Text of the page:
Tired of tidy coffee shops and pubs?! Want an “alternative” experience?! Something casual, not pretentious and maybe,different?! Well then, you should give Scârț a visit. This article is dedicated to this unique “3 in 1” place in Timișoara. A bar, a theatre and a museum…
Scârț, loc lejer – the quirky bar
“Scârț” is in itself a quirky name for a bar. It’s such a good name, that we can’t even translate it for you. We could translate it as “squeak”, but that would only cover about 50% of the meaning. But if you are around, you could try to get a decent translation! We dare you!
The “loc lejer” part is the easy one: it basically means casual place. And this is indeed a casual place! Feel free to come here whenever you have spare time, to enjoy a drink and talk to the locals. Both the owners and the usual clientele are open-minded and friendly people. If you’re visiting alone, you can bring your laptop so that you don’t get bored – though that shouldn’t be a problem. But we’ve seen people work from here before, it’s that casual that nobody minds.
As for the bar itself, one piece of advice: Don’t expect anything neat and tidy. The place is a beautiful messy kitschy place. It’s like somebody dropped different pieces of furniture and decorations from 10 different apartments here. In a nice way. You’ll have to check it out for yourselves to see what we mean.
Did we mention they also have a really nice garden? If you visit in the summertime, you will be able to sip your beer in their lush garden. And it’s lovely! Just imagine chilling in your grandma’s old garden with a bunch of other people around.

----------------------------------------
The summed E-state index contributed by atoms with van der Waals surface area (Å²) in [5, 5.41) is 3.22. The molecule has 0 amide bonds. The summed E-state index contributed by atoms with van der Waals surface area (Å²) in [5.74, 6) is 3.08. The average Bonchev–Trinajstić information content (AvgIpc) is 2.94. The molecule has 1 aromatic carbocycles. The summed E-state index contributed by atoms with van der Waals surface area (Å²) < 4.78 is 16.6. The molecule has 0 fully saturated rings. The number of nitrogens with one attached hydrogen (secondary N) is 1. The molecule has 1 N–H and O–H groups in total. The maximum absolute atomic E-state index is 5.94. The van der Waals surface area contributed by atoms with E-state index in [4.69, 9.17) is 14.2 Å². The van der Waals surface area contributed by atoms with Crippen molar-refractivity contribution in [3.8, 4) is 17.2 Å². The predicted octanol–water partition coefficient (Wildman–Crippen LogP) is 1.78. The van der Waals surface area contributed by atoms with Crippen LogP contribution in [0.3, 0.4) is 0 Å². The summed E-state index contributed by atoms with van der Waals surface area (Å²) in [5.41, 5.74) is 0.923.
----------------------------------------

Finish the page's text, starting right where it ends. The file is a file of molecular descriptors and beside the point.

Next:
The Communist Consumers’ Museum
Ah, yet another beautiful mess! In short, this is an “alternative” museum worth a visit when in Timișoara. Ironically, if you search for it on TripAdvisor it has better reviews than our “traditional” museums.
Located in the same house as Scârț, but in the basement, the Communist Consumers Museum is dedicated to those things that Romanians owned during the communist regime. This may come as a shock to those who have not experienced communism, but back then Romanian homes were scarily similar, as Romanians had limited access to all sorts of goods. We have already talked about the museum in our article about the best museums in Timișoara, so we are not going to get into too much detail again.
Visiting the museum is free, but donations are welcome! Hint: there are three piggie-banks right at the entrance.
If you understand some Romanian and want the explore the local theatre scene, then do book a spot for one of these guys’ shows. Some of the guys behind the Auăleu theatre group are the ones who have founded Scârț (and later the Communist Consumers’ Museum). So it was actually theatre first, beer later.